The University of Toronto’s Student Newspaper Since 1880

Share on facebook
Share on twitter
Share on email

UTMSU August board meeting: Return to campus policies, UMLAP review

UTMSU planning in-person protest against controversial UMLAP
Share on facebook
Share on twitter
Share on email
The UTMSU offices. MARGAUX PARKER/THE VARSITY
The UTMSU offices. MARGAUX PARKER/THE VARSITY

The University of Toronto Mississauga Students’ Union (UTMSU) held its most recent board meeting on August 27 to discuss students’ return to campus. UTMSU President Mitra Yakubi also discussed the ongoing review of the controversial University-Mandated Leave of Absence Policy (UMLAP), and added that the UTMSU is planning an in-person protest against the policy in September or October. 

Return to campus 

The UTMSU executives reported on their progress regarding the university’s return to in-person activities. Some of the in-person activities they covered include orientation, which will happen from August 30 to September 4; SaugaFest, from September 7–17; the UTMSU fall by-election, from September 20 to October 7; Academic Advocacy week, from September 20–24; and queer orientation, from September 20–24.

The executives also discussed the UPass program. Students can pick up their UPass from August 30 to September 24. 

Yakubi discussed the recent Safe Return to Campus town hall, which included over 120 attendees, including Vice-President and Principal Alexandra Gillespie.

“We were able to have members… ask questions [from] the members of the administration about the return back to campus, [and] bring forward inquiries, questions, and concerns,” said Yakubi.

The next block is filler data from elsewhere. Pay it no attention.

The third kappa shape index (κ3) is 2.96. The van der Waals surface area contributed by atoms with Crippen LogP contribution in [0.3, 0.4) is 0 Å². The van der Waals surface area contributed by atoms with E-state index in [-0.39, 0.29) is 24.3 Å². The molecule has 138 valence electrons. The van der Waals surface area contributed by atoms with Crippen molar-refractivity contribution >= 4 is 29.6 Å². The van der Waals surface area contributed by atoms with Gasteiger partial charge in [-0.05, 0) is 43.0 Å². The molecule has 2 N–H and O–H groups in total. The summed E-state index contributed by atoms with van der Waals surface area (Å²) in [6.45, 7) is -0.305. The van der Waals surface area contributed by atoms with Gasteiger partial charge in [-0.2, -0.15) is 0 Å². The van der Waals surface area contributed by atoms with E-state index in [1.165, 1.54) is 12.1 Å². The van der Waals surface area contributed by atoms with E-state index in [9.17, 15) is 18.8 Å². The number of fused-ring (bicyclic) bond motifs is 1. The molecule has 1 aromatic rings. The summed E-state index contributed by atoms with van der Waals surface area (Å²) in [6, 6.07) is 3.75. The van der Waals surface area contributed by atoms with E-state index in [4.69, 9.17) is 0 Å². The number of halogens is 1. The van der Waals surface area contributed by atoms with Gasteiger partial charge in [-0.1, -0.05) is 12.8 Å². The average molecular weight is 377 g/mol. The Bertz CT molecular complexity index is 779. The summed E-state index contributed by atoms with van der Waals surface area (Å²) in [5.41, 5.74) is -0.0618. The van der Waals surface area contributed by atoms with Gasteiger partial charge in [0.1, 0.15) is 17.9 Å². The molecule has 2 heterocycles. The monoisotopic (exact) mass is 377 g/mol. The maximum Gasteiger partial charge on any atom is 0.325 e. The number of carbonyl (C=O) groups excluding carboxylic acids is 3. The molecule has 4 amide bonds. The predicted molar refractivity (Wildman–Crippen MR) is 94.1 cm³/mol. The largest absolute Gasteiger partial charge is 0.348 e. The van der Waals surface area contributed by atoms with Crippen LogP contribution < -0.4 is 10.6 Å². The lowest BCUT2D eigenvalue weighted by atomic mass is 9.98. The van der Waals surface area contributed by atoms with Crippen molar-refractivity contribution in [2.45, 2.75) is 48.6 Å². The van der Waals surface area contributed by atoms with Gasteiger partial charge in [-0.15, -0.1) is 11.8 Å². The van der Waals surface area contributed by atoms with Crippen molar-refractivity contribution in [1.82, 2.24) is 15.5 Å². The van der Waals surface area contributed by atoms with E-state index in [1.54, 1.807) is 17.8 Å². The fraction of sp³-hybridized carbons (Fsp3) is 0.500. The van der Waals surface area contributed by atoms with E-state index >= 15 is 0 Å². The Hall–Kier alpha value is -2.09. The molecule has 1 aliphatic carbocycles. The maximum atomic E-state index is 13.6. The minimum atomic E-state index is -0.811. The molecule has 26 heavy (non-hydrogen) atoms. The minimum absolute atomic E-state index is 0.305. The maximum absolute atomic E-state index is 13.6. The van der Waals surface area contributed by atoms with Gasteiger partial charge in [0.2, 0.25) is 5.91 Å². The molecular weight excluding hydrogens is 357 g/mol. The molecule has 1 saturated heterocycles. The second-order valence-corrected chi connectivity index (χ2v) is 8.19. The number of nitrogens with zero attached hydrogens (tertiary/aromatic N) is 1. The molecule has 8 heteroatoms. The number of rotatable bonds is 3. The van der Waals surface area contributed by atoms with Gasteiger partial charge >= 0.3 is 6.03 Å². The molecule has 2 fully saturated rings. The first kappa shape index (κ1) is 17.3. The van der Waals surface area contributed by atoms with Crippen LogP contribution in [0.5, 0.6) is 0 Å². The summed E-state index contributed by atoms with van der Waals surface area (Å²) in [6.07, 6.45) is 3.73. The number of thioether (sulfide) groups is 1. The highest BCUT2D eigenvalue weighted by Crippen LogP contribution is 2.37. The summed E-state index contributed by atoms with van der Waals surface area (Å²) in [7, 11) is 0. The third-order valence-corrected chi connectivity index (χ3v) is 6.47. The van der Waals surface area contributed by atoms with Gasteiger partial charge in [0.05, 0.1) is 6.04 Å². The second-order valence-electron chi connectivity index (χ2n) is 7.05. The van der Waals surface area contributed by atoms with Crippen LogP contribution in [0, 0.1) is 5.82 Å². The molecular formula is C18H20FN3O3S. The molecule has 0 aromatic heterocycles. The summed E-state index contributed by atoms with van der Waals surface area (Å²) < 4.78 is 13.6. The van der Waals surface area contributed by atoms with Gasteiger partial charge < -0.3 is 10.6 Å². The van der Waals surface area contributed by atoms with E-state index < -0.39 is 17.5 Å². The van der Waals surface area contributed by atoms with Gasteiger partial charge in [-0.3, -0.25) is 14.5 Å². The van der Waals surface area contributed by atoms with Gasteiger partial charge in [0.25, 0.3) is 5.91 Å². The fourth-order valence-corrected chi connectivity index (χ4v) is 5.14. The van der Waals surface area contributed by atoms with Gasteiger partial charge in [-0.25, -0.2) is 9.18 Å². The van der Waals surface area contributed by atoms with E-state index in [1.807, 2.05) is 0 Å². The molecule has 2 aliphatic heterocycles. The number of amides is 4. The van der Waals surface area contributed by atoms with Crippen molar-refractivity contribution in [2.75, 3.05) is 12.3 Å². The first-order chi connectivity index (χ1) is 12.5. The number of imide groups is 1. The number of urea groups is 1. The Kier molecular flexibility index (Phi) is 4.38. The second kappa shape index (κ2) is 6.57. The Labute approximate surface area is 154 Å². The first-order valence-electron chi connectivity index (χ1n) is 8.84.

Reviewing, planning protests against UMLAP 

Yakubi has also been bringing more awareness to the UMLAP, which is currently under review by the university. The UMLAP is a policy, created in 2018, which allows the university to place students on mandated leave without academic penalty if the university decides they pose a risk to themselves or others. 

The UMLAP was created due to a rise of concerns raised by the university ombudsperson about the university’s capability to “address student behaviours during periods of extreme distress caused by serious health or mental health issues.” 

According to the UMLAP review framework, posted in March 2021, the policy has only ever been used to remove seven students from their studies, with an additional two taking a voluntary leave of absence. The framework notes that four students who left later returned to continue their studies.

The policy has often been the subject of criticism and widespread protest from students and student groups, who say the policy may discourage students from seeking mental health support out of fear that they may be removed from their studies. 

Yakubi discussed consultation sessions with students that the UTMSU has run to talk about the policy. “We had a lot of new faces and a lot of folks who didn’t know about UMLAP,” Yakubi said in the board meeting. Yakubi said that the majority of students in attendance did not understand the policy, how it would impact them, or its repercussions. 

Yakubi also said that the UTMSU is planning an in-person protest in late September or early October against the policy, as part of a larger protest against it.